Reports & Papers

1589 Items

Report - Belfer Center for Science and International Affairs, Harvard Kennedy School

2018 State of Digital Transformation

| October 2018

On June 12-13, 2018, digital HKS welcomed public sector digital services teams from around the world to share stories of success, talk about lessons learned, and discuss the challenges they face in transforming government. The teams convened all agreed on North Star goals of building platform services and putting users at the center; what remains much more difficult is identifying how teams in very different political and technology contexts should think about how to reach that end-state. In this report, digital HKS shares best practices we gleaned from this group, to start a broader conversation for digital services groups around the world about what comes next.

Satellite Imagery facilities at the IAEA Department of Safeguards, March 2015.

Dean Calma/IAEA via Flickr

Paper - Managing the Atom Project, Belfer Center

Future Directions in IAEA Safeguards

| November 2018

The IAEA safeguards system faces serious challenges, writes John Carlson in a new Managing the Atom Discussion Paper. The IAEA must not only contend with increasing tensions among the major powers and the growing salience of nuclear weapons, it must also confront a series of specific safeguards controversies.

People vote on the first day of early voting in Miami-Dade County, Monday, Oct. 22, 2018.

AP Photo/Lynne Sladky

Paper - Belfer Center for Science and International Affairs, Harvard Kennedy School

Defending Vote Casting: Using Blockchain-based Mobile Voting Applications in Government Elections

    Author:
  • Irene Solaiman
| October 2018

Threats to U.S. elections, including undermined trust in election infrastructure and vote casting accessibility, necessitate innovation in voting security and accessibility.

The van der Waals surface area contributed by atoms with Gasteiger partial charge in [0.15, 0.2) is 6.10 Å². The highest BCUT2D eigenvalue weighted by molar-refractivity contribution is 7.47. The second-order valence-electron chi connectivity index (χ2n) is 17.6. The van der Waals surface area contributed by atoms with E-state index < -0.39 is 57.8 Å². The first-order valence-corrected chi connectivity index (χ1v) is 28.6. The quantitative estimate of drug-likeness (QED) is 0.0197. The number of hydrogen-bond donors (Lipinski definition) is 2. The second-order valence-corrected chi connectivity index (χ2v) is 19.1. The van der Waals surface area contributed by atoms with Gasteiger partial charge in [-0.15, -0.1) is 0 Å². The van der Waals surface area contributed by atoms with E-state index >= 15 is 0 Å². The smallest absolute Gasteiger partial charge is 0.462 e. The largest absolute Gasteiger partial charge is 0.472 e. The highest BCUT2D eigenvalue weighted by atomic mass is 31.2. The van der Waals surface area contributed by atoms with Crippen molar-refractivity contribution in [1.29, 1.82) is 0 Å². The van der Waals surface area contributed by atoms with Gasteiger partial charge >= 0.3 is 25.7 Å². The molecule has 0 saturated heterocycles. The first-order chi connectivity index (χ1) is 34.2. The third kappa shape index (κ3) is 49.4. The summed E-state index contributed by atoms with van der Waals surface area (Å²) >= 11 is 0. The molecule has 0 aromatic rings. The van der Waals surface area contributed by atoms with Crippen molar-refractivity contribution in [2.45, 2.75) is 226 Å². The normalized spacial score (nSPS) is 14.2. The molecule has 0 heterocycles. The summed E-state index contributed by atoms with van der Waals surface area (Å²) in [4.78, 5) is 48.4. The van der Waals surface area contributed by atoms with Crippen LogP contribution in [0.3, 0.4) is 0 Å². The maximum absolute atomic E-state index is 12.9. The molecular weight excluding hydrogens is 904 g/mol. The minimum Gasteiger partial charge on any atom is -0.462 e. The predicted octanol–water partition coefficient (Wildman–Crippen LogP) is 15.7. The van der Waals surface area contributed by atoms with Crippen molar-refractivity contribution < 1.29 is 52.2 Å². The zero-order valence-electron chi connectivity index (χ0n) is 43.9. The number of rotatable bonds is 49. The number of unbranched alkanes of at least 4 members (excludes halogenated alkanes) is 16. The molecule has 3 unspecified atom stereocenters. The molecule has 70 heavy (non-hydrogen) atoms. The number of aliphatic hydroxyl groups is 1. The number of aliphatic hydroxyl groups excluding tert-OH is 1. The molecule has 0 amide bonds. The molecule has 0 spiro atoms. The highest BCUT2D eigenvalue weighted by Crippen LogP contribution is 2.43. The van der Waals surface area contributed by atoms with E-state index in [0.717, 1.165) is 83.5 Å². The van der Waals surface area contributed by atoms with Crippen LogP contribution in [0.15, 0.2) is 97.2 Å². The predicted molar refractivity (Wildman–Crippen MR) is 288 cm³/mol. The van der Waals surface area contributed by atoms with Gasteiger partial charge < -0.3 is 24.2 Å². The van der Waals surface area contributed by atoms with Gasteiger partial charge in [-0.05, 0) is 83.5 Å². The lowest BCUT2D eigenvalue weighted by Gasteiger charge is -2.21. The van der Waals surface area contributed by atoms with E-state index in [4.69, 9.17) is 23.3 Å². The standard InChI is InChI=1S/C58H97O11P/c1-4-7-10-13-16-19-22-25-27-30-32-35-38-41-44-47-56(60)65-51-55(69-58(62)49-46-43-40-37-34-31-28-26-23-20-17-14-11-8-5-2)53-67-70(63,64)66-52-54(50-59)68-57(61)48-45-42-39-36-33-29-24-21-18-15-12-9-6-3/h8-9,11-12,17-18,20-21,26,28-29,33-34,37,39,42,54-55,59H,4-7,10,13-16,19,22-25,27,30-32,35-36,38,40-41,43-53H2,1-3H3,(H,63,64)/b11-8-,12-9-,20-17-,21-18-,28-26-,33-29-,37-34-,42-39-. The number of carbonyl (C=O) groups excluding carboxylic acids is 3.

Secretary of Defense Ash Carter (left) and Philippine Secretary of National Defense Voltaire Gazmin (right) shake hands on a Marine Corps V-22 Osprey as they depart the USS Stennis after touring the aircraft carrier as it sails the South China Sea April 15, 2016.

SMSgt Adrian Cadiz / DoD

Report

Reflections on American Grand Strategy in Asia

| October 2018

To understand how I approached China during my time as Secretary, it’s important to note that I don’t see U.S. strategy in Asia as centered on China at all. I said many times: We don’t have a China policy, we have an Asia policy. The heart of that policy is a mesh of political, diplomatic, economic, and military relationships with many nations that has sustained security and underwritten an extraordinary leap in economic development.

During my time as Secretary, I referred to this structure over and over as the “principled, inclusive network.” Enunciating and reinforcing its strategic and military dimensions in a rapidly changing security environment was my constant priority as Secretary of Defense. Even amid pressing challenges such as the fight against ISIS and the need to confront Russian aggression, no other issue I dealt with had such lasting implications for our national security and prosperity.